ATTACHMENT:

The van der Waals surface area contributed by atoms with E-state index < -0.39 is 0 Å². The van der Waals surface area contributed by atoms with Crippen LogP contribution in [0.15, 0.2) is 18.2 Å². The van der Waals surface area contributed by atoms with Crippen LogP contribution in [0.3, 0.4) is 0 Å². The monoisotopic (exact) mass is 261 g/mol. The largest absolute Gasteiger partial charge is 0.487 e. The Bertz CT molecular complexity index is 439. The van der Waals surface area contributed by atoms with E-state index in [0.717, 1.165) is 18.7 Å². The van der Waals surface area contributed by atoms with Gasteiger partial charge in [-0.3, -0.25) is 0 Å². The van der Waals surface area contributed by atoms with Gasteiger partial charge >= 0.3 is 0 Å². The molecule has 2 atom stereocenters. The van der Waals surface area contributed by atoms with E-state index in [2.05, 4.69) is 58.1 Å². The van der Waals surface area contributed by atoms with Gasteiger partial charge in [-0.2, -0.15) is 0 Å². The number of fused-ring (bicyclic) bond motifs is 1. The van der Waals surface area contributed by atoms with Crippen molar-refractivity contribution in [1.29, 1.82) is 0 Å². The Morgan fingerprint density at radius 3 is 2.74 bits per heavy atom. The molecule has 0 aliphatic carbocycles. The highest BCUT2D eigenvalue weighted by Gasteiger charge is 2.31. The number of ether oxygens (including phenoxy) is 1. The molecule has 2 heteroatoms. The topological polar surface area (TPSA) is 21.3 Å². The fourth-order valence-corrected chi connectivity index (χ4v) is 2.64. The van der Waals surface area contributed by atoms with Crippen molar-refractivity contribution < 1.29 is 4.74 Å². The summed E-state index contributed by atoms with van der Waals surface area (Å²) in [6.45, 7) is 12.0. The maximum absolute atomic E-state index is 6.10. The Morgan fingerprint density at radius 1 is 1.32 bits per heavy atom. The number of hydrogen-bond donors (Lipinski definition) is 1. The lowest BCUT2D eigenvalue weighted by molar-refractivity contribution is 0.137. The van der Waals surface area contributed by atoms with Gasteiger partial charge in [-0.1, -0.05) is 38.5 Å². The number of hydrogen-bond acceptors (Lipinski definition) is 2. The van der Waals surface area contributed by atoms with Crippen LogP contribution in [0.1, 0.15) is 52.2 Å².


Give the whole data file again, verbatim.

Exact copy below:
The van der Waals surface area contributed by atoms with E-state index < -0.39 is 0 Å². The van der Waals surface area contributed by atoms with Crippen LogP contribution in [0.15, 0.2) is 18.2 Å². The van der Waals surface area contributed by atoms with Crippen LogP contribution in [0.3, 0.4) is 0 Å². The monoisotopic (exact) mass is 261 g/mol. The largest absolute Gasteiger partial charge is 0.487 e. The Bertz CT molecular complexity index is 439. The van der Waals surface area contributed by atoms with E-state index in [0.717, 1.165) is 18.7 Å². The van der Waals surface area contributed by atoms with Gasteiger partial charge in [-0.3, -0.25) is 0 Å². The van der Waals surface area contributed by atoms with Gasteiger partial charge >= 0.3 is 0 Å². The molecule has 2 atom stereocenters. The van der Waals surface area contributed by atoms with E-state index in [2.05, 4.69) is 58.1 Å². The van der Waals surface area contributed by atoms with Gasteiger partial charge in [-0.2, -0.15) is 0 Å². The number of fused-ring (bicyclic) bond motifs is 1. The van der Waals surface area contributed by atoms with Crippen molar-refractivity contribution in [1.29, 1.82) is 0 Å². The Morgan fingerprint density at radius 3 is 2.74 bits per heavy atom. The molecule has 0 aliphatic carbocycles. The highest BCUT2D eigenvalue weighted by Gasteiger charge is 2.31. The number of ether oxygens (including phenoxy) is 1. The molecule has 2 heteroatoms. The topological polar surface area (TPSA) is 21.3 Å². The fourth-order valence-corrected chi connectivity index (χ4v) is 2.64. The van der Waals surface area contributed by atoms with Crippen molar-refractivity contribution < 1.29 is 4.74 Å². The summed E-state index contributed by atoms with van der Waals surface area (Å²) in [6.45, 7) is 12.0. The maximum absolute atomic E-state index is 6.10. The Morgan fingerprint density at radius 1 is 1.32 bits per heavy atom. The number of hydrogen-bond donors (Lipinski definition) is 1. The lowest BCUT2D eigenvalue weighted by molar-refractivity contribution is 0.137. The van der Waals surface area contributed by atoms with Gasteiger partial charge in [-0.1, -0.05) is 38.5 Å². The number of hydrogen-bond acceptors (Lipinski definition) is 2. The van der Waals surface area contributed by atoms with Crippen LogP contribution in [0.1, 0.15) is 52.2 Å².